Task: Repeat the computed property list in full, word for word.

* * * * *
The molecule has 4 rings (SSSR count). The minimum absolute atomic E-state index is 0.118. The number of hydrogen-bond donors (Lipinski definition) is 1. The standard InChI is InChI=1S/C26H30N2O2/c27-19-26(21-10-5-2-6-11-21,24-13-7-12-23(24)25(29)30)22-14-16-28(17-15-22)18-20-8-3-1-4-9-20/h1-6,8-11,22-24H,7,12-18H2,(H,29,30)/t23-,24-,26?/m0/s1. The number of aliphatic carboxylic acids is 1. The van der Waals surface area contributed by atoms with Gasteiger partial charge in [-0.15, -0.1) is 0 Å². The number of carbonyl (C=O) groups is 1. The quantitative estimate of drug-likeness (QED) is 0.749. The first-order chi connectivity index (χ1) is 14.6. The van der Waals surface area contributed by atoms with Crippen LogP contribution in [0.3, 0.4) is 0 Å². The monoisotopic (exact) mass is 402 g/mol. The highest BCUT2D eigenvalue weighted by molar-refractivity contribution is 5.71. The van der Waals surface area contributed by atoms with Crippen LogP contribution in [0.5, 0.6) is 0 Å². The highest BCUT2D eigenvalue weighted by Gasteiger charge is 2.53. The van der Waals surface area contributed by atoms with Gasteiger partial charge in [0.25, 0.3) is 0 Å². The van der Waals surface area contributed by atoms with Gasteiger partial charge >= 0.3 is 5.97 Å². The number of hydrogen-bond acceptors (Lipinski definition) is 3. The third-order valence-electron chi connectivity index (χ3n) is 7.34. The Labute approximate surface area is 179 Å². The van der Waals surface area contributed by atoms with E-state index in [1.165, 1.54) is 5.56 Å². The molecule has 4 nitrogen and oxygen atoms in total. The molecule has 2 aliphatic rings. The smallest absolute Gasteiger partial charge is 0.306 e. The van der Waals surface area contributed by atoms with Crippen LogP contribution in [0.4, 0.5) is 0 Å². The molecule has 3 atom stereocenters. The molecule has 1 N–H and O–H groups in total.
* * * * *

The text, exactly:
The molecule has 4 rings (SSSR count). The minimum absolute atomic E-state index is 0.118. The number of hydrogen-bond donors (Lipinski definition) is 1. The standard InChI is InChI=1S/C26H30N2O2/c27-19-26(21-10-5-2-6-11-21,24-13-7-12-23(24)25(29)30)22-14-16-28(17-15-22)18-20-8-3-1-4-9-20/h1-6,8-11,22-24H,7,12-18H2,(H,29,30)/t23-,24-,26?/m0/s1. The number of aliphatic carboxylic acids is 1. The van der Waals surface area contributed by atoms with Gasteiger partial charge in [-0.15, -0.1) is 0 Å². The number of carbonyl (C=O) groups is 1. The quantitative estimate of drug-likeness (QED) is 0.749. The first-order chi connectivity index (χ1) is 14.6. The van der Waals surface area contributed by atoms with Crippen LogP contribution in [0.3, 0.4) is 0 Å². The monoisotopic (exact) mass is 402 g/mol. The highest BCUT2D eigenvalue weighted by molar-refractivity contribution is 5.71. The van der Waals surface area contributed by atoms with Crippen LogP contribution in [0.5, 0.6) is 0 Å². The highest BCUT2D eigenvalue weighted by Gasteiger charge is 2.53. The van der Waals surface area contributed by atoms with Gasteiger partial charge in [0.25, 0.3) is 0 Å². The van der Waals surface area contributed by atoms with Gasteiger partial charge >= 0.3 is 5.97 Å². The number of hydrogen-bond acceptors (Lipinski definition) is 3. The third-order valence-electron chi connectivity index (χ3n) is 7.34. The Labute approximate surface area is 179 Å². The van der Waals surface area contributed by atoms with E-state index in [1.165, 1.54) is 5.56 Å². The molecule has 4 nitrogen and oxygen atoms in total. The molecule has 2 aliphatic rings. The smallest absolute Gasteiger partial charge is 0.306 e. The van der Waals surface area contributed by atoms with Crippen LogP contribution in [0.4, 0.5) is 0 Å². The molecule has 3 atom stereocenters. The molecule has 1 N–H and O–H groups in total.